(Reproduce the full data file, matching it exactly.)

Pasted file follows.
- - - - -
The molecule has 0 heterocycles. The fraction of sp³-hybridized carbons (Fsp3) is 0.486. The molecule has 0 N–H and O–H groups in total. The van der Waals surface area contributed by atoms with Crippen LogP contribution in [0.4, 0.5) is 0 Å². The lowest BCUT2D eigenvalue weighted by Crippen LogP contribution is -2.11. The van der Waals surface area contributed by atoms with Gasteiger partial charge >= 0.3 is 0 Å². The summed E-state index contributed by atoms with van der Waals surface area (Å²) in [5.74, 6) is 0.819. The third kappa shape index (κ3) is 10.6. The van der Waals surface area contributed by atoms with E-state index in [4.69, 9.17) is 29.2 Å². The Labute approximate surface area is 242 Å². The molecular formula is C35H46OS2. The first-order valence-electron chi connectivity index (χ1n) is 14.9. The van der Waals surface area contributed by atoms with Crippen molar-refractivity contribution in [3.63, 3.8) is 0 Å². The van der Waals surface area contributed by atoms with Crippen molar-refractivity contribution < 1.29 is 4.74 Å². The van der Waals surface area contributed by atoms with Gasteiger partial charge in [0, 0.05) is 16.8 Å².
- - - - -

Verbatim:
The molecule has 0 heterocycles. The fraction of sp³-hybridized carbons (Fsp3) is 0.486. The molecule has 0 N–H and O–H groups in total. The van der Waals surface area contributed by atoms with Crippen LogP contribution in [0.4, 0.5) is 0 Å². The lowest BCUT2D eigenvalue weighted by Crippen LogP contribution is -2.11. The van der Waals surface area contributed by atoms with Gasteiger partial charge >= 0.3 is 0 Å². The summed E-state index contributed by atoms with van der Waals surface area (Å²) in [5.74, 6) is 0.819. The third kappa shape index (κ3) is 10.6. The van der Waals surface area contributed by atoms with E-state index in [4.69, 9.17) is 29.2 Å². The Labute approximate surface area is 242 Å². The molecular formula is C35H46OS2. The first-order valence-electron chi connectivity index (χ1n) is 14.9. The van der Waals surface area contributed by atoms with Crippen molar-refractivity contribution in [3.63, 3.8) is 0 Å². The van der Waals surface area contributed by atoms with Crippen molar-refractivity contribution < 1.29 is 4.74 Å². The van der Waals surface area contributed by atoms with Gasteiger partial charge in [0, 0.05) is 16.8 Å².